Milpas Street trees are at risk of removal

Milpas Street trees are at risk of removal


••• “The City of Santa Barbara’s Milpas Street crossing safety and sidewalk widening project includes new sidewalk extensions, new lighting accessibility improvements and flashing signals, as well as three-foot-wide barriers along bike lanes for the safety of bicyclists along three blocks. The project also calls for the removal of mature ficus trees in the street. Please, no, not the ficus trees! Without them the Milpas would lose a tremendous amount of their charm. It would take decades for the new trees to make a similar impression. —Noozhawk

••• As Rich pointed out, Governor Newsom signed a law banning so-called “junk fees” in California; Effective July 1, 2024. — CBS

••• Noozhawk sums up the tension between hotel development and housing in Santa Barbara—that is, the city needs housing, but it has made hotels much easier and more cost-effective for developers.

City Planner Allison DeBusk told Newshawk that as of Sept. 13, there are currently 27 hotel projects underway, which includes 635 hotel rooms, with 130 already approved and 167 with building permits. For housing through the city’s Average Unit Size Density Program apartments, she said the city has 146 units pending, 320 units approved and 275 units for which a building permit has been issued.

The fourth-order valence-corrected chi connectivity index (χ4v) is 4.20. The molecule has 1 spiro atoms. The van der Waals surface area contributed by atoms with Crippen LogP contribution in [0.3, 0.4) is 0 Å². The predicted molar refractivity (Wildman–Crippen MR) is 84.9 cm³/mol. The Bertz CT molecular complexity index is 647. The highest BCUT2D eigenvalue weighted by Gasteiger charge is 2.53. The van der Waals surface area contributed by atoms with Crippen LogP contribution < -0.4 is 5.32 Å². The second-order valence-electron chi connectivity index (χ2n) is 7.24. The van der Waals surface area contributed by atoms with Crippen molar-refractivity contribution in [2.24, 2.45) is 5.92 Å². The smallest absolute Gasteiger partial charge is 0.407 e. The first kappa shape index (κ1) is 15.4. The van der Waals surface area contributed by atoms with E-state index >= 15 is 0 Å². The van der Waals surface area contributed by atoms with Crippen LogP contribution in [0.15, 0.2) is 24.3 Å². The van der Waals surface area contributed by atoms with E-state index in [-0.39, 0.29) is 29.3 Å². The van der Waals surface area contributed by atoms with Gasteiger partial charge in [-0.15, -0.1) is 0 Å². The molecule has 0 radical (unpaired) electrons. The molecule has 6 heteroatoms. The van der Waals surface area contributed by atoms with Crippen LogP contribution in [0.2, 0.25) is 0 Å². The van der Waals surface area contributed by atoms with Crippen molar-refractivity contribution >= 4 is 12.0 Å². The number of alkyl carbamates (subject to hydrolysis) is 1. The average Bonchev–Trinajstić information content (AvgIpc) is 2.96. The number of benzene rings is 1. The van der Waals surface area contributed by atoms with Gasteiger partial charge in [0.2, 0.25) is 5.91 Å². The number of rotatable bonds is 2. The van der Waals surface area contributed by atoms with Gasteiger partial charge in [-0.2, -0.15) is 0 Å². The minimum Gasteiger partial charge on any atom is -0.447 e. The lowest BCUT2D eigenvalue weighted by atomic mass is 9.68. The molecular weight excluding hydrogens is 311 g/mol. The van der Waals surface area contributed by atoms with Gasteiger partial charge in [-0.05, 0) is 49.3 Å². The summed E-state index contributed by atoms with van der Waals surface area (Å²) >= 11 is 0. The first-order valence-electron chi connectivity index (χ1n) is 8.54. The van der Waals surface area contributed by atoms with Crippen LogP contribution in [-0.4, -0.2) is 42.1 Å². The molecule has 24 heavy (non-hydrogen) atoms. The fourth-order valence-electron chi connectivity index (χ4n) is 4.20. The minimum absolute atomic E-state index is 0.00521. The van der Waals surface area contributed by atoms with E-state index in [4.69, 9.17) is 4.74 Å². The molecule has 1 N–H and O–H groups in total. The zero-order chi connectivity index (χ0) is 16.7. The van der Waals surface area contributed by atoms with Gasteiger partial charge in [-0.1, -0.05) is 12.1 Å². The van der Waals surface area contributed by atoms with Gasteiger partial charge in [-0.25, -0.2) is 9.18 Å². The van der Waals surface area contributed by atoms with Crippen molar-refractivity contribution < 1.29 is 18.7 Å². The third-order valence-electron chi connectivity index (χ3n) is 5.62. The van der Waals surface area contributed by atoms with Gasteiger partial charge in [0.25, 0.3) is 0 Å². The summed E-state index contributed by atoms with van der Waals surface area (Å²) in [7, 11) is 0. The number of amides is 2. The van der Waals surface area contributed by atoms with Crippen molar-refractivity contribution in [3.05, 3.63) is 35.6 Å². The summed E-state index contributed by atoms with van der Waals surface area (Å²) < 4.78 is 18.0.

Maybe it all depends on how you define the pipeline, but I came up with 1,864 flats, and that was as of May. UPDATE: “The disparity between your 1864 number and Ms. DeBusk’s number comes from whether or not the project takes advantage of the AUD program,” JC explains. “I’m not sure why she didn’t include the total in her presentation, though.”

••• A debris net dam in San Ysidro Creek has been cleared. -independent

••• “At the age of 19, Texas-born photographer Jimmy Mitiko arrived in Santa Barbara. And as he releases a new book celebrating Santa Barbara’s 1980s surf heroes, he’s sharing his first impressions of the legendary break in Rincon. – C Magazine

••• Goleta’s plan to “reconfigure Hollister Street into one lane for cars and bikes in each direction” has hit a snag, as “the last two bids for the project came in at more than $4 million each — far exceeding the city’s original cost estimate of $1.8 million.” Elsewhere in the Independent article, we learn that replacing the San Jose Creek Bridge over Hollister Avenue involves constructing “two roundabouts — at South Kellogg Street and at Ward Street — on either side of the State Route 217 bridge.” And “an extension of Fowler Road and Equil Street (…) is in the works.” Working since at least 2011. Equil and Fowler are located two short blocks between Fairview and Kellogg. By widening them toward each other, with a roundabout on Pine Street in the middle, the city hopes to ease traffic through Old Town by providing a route parallel to Hollister. It took some time to figure out where Fowler and Equile might meet, so I prepared a map – the exact location of the new road may be different.


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